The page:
Moreover, federal courts “have an independent obligation to consider the presence or absence of subject[-]matter jurisdiction sua sponte.” Joseph v. Leavitt, 465 F.3d 87, 89 (2d Cir. 2006); see also Fed. R. Civ. P. 12(h)(3) (“If the court determines at any time that it lacks subject-matter jurisdiction, the court must dismiss the action.”). Federal courts only have subject-matter jurisdiction over two types of cases: those raising a federal question or those invoking diversity jurisdiction. See 28 U.S.C. §§ 1331, 1332. “[T]he party asserting federal jurisdiction bears the burden of establishing jurisdiction” under one of these provisions. Blockbuster, Inc. v. Galeno, 472 F.3d 53, 57 (2d Cir. 2006). “A plaintiff properly invokes § 1331 [federal question] jurisdiction when [he] pleads a colorable claim ‘arising under' the Constitution or laws of the United States.” Arbaugh v. Y&H Corp., 546 U.S. 500, 513 (2006). To raise a claim under diversity jurisdiction, § 1332 requires (in relevant part) that the amount in controversy in the case exceeds $75, 000 and that the matter is “between . . . citizens of different States.” 28 U.S.C. § 1332(a). Diversity means “complete diversity of citizenship”; in other words, the citizenship of each plaintiff must be different from the citizenship of each defendant. Caterpillar Inc. v. Lewis, 519 U.S. 61, 68 (1996).

         In Hall's Amended Complaint, he alleges that he was falsely imprisoned as a result of Cassidy's actions and that Cassidy caused him emotional humiliation. (Doc. 6 at 3.) Like the assault and robbery claim in Hall's original Complaint, (see Doc. 5 at 2-3), both the false imprisonment claim and the intentional infliction of emotional distress claim are state law claims. Similarly, Hall's claim against Our House appears to rely on another state law action, the doctrine of respondeat superior. (Doc. 6 at 4.) Because these claims do not involve a federal question, this Court does not have jurisdiction under 28 U.S.C. § 1331. Nor does this Court have diversity jurisdiction under § 1332. According to the Amended Complaint, Hall and Cassidy both reside in Vermont. (Doc. 6 at 2; Doc. 8 at 1.) As described above, however, complete diversity is required between Hall and both defendants and complete diversity is not alleged. Further, although Hall now claims in the Amended Complaint that Our House Restaurant is located in New York, he does not indicate that Our House's principal place of business and state of incorporation are located in New York or another state other than Vermont. 28 U.S.C. § 1332(c)(1) (“[A] corporation shall be deemed to be a citizen of every State . . . by which it has been incorporated and of the State . . . where it has its principal place of business.”). In fact, he continues to maintain that Our House is also located in Vermont. (Doc. 6 at 2; Doc. 8 at 2.); see Fine v. Delalande, Inc., 545 F.Supp. 275, 275 (S.D.N.Y. 1982) (concluding that diversity did not exist where corporation's principal place of business was in the same state where 11 plaintiffs were citizens). Accordingly, the Court lacks subject-matter jurisdiction over Hall's Amended Complaint (Docs. 6, 8) and it should be DISMISSED.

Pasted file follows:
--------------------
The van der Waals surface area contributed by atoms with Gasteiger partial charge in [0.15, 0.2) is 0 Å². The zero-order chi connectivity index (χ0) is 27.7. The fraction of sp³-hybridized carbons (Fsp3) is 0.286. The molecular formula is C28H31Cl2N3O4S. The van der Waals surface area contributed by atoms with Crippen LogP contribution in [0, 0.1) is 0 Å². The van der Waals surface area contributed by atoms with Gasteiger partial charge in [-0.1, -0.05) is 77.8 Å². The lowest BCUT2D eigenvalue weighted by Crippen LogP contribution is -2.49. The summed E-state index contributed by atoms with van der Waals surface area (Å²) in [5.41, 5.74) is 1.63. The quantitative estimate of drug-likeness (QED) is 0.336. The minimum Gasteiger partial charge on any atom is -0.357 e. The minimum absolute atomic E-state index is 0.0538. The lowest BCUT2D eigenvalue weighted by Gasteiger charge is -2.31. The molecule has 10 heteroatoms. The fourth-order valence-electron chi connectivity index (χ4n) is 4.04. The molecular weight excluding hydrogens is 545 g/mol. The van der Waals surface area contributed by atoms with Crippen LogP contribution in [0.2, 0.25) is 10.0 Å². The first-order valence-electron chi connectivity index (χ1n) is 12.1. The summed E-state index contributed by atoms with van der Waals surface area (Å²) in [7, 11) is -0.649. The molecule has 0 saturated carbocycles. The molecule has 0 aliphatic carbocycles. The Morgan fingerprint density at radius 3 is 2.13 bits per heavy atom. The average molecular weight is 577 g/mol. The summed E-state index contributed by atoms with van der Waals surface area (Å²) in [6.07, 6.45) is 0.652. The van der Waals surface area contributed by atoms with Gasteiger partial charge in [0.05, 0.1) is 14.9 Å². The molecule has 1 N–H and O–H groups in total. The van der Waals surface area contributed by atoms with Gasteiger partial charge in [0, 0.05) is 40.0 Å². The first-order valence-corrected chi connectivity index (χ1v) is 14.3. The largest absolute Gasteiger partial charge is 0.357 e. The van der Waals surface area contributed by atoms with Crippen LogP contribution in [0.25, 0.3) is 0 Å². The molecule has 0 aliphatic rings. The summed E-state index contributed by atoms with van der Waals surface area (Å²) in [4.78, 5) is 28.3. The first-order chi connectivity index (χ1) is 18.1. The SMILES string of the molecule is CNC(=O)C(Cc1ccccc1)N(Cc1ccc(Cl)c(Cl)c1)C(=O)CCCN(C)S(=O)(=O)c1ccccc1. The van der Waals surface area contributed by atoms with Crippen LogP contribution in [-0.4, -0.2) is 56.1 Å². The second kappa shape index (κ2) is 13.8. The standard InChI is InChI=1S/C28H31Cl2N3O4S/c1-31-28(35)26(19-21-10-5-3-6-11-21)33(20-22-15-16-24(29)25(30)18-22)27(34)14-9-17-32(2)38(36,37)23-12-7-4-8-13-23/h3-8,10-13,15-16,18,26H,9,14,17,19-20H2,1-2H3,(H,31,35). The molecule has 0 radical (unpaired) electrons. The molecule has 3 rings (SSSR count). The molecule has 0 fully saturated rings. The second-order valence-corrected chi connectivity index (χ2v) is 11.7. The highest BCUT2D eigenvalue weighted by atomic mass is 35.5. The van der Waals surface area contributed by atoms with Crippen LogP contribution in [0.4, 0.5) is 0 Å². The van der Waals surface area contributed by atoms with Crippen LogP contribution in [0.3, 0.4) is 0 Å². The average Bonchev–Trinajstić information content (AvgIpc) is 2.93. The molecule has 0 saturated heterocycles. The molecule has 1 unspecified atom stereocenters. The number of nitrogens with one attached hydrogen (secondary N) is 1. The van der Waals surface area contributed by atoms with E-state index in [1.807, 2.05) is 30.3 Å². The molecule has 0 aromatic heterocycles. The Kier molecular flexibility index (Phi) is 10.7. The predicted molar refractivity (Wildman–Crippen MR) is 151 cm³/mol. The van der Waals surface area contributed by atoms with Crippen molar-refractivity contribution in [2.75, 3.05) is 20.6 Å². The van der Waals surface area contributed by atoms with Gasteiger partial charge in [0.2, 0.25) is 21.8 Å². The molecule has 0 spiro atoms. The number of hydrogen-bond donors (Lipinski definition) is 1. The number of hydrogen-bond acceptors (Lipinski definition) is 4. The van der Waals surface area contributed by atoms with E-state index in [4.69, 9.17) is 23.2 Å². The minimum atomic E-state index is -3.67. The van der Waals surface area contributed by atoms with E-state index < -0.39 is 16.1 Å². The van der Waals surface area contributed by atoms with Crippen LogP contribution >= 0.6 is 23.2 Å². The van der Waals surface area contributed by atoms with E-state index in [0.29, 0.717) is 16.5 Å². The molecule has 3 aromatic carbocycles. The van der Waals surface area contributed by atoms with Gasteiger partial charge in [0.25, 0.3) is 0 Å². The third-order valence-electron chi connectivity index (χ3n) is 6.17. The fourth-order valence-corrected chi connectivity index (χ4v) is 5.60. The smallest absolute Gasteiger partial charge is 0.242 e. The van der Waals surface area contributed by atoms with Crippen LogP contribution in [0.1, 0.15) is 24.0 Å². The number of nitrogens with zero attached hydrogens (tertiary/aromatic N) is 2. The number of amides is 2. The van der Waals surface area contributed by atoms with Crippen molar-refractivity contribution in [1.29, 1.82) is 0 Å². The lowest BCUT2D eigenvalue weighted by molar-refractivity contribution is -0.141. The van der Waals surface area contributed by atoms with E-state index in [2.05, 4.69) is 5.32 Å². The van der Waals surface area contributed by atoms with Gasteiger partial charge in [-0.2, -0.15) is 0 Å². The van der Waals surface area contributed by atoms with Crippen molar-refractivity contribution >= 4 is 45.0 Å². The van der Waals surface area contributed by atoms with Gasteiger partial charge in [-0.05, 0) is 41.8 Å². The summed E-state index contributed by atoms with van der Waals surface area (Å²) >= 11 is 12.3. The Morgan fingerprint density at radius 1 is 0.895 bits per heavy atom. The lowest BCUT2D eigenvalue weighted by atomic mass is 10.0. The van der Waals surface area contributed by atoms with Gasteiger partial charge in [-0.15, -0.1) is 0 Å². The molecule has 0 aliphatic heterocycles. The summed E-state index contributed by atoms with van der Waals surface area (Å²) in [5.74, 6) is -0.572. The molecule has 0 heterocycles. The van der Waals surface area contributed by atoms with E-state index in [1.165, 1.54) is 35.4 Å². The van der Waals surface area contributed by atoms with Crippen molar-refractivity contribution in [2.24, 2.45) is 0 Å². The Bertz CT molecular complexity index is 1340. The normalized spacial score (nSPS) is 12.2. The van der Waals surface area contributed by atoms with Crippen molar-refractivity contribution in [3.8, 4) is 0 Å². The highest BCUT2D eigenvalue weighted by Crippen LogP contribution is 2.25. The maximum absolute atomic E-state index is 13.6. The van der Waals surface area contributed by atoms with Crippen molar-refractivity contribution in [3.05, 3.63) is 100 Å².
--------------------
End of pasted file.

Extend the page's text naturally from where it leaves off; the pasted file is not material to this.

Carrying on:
Given that Hall has already been granted leave to amend and that his Amended Complaint failed to correct the jurisdictional defects identified in this Court's prior Order, the dismissal should be with prejudice. See John Birch Soc. v. Nat'l Broad. Co., 377 F.2d 194, 199 (2d Cir. 1967) (“The proposed amended pleading failed to correct the deficiencies in the jurisdictional allegations relating to the plaintiffs and the defendant . . . . The complaint must therefore be dismissed for lack of subject[-]matter jurisdiction.”).

         Conclusion

         For the foregoing reasons, I recommend that Hall's Amended Complaint (Docs. 6, 8) be DISMISSED for lack of ...